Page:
There is a certain Japanese aesthetic that values the incorruptibility of destruction. Sen no Rikyu, the great tea master, believed that the gates of creativity – in its purest form – only open by resisting and destroying existing concepts engraved by our predecessors.
As Japanese designer Masayuki Kurokawa pointed out in his “Eight Manifestations of the Japanese Aesthetic,” “ [destruction] is considered to be a device that interrupts (destroys) the current flow and permits a major leap forward. The idea is that life forces are stimulated by defiance and are realized precisely through the process of destruction.”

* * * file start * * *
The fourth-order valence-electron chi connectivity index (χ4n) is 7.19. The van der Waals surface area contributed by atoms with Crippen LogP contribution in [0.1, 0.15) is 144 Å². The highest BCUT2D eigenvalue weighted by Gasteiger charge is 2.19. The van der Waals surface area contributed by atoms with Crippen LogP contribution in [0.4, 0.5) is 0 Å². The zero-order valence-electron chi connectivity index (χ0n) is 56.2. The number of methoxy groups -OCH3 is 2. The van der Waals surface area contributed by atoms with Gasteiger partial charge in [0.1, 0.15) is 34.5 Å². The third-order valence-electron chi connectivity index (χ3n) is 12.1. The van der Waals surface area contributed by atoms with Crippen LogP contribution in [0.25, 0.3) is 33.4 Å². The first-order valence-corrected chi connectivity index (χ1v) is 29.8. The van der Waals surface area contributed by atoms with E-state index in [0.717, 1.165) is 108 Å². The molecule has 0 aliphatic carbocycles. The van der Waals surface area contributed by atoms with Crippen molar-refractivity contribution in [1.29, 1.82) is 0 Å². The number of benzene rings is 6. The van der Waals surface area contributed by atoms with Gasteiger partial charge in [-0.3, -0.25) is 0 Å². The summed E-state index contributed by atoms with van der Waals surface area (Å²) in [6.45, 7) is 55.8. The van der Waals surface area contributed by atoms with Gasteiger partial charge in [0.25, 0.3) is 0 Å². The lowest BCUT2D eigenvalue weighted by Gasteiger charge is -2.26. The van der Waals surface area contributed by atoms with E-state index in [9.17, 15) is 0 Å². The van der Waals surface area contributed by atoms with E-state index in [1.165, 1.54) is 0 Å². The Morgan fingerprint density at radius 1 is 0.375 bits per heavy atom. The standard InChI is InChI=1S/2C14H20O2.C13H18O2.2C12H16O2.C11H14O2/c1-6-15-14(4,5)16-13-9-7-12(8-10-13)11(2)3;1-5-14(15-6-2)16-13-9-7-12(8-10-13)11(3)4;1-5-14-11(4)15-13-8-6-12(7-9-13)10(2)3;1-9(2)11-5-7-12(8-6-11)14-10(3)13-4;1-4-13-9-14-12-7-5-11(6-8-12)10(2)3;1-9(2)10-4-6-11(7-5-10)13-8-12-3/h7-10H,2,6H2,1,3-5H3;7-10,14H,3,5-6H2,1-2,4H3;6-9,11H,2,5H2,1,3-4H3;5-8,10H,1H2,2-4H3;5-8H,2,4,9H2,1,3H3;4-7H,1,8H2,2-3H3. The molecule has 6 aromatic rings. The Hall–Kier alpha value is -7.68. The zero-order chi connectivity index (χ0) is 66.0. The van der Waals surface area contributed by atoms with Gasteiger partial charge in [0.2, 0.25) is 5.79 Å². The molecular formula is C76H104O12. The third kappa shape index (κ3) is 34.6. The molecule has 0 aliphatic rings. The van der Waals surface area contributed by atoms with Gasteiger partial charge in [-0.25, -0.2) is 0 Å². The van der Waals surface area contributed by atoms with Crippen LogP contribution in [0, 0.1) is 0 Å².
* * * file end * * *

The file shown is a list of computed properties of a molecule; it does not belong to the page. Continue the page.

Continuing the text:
Fast-forward to 2010. Norihiko Terayama, of Studio Note, in my opinion, is a designer who often embraces this concept, leading him to create beautiful objects based on the fleeting, destructive cycle of nature (see “related” below). His latest work is Twotoo, a pair of tea cups that have been revived using “tsunagi” (or bonding), a method commonly employed to repair broken ceramic dishes. The silver and gold lines that run throughout the piece, serving as evidence of where the ceramic bond broke, writes Terayama, often results in a deep attachment that surpasses the beauty of its previous form.
- f,l,o,w,e,r,s by Studio Note
- folling flower by Studio Note